There is increasing evidence from studies39,40 in the general population that statin treatment is associated with reduced progression of calcific aortic stenosis. Valvular calcification is associated with inflammation4 and is a form of atherosclerosis in patients with ESRD. Considering the pleiotropic effects of statins, including anti-inflammation and reduction of extraosseous calcifications (as in the coronary artery)41 other than cholesterol lowering, prospective randomized studies are warranted to evaluate whether statin treatment may slow the progression of valvular and vascular calcification in the ESRD population.
This study has several limitations. First, the sample size was relatively small. Second, the different biochemical variables were measured at a single time and did not detect changes across time. Third, the study was performed in patients undergoing peritoneal dialysis. Whether our findings can be generalized to patients undergoing hemodialysis requires further evaluation. Nevertheless, our findings have several important implications. First, given that valvular calcification is a noninvasive marker of atherosclerosis and predicts cardiovascular death in patients with ESRD, more active screening is required to identify asymptomatic patients undergoing dialysis with valvular calcification for earlier active intervention. Second, because valvular calcification represents part of the atherosclerotic and vascular calcification process and has prognostic importance, further study is needed to examine whether therapeutic strategies that reduce the atherosclerotic burden are also effective in retarding the progression of vascular and valvular calcification in the ESRD population. In conclusion, we show that valvular calcification is associated with inflammation and represents a marker of atherosclerosis and vascular calcification in patients with ESRD.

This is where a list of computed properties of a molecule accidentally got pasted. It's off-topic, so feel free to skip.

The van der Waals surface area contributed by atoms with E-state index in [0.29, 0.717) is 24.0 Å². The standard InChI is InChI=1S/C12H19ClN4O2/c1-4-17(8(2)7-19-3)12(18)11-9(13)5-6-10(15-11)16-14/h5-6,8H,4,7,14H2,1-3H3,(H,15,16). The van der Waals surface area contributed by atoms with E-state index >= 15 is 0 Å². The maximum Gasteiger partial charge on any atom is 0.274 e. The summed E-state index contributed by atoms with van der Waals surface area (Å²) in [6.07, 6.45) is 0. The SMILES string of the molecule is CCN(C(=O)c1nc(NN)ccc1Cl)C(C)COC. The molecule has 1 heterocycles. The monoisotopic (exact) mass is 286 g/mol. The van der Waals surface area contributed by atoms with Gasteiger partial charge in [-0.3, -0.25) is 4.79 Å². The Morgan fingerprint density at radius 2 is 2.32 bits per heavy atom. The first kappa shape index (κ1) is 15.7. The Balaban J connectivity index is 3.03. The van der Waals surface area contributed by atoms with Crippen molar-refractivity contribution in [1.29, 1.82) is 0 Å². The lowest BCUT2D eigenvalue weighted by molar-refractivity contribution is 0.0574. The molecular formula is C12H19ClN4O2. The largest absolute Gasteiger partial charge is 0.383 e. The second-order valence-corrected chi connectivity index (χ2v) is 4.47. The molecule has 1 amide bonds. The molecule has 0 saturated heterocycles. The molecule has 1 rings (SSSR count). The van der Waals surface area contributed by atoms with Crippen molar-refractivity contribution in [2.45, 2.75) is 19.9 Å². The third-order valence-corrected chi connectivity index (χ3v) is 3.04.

Correspondence: Angela Yee-Moon Wang, MD, MRCP, Department of Medicine and Therapeutics, Prince of Wales Hospital, Chinese University of Hong Kong, Shatin, NT, Hong Kong (email@example.com).
Accepted for Publication: July 22, 2004.
Funding/Support: This study was supported in part by the Hong Kong Health Service Research Fund.
Financial Disclosure: None.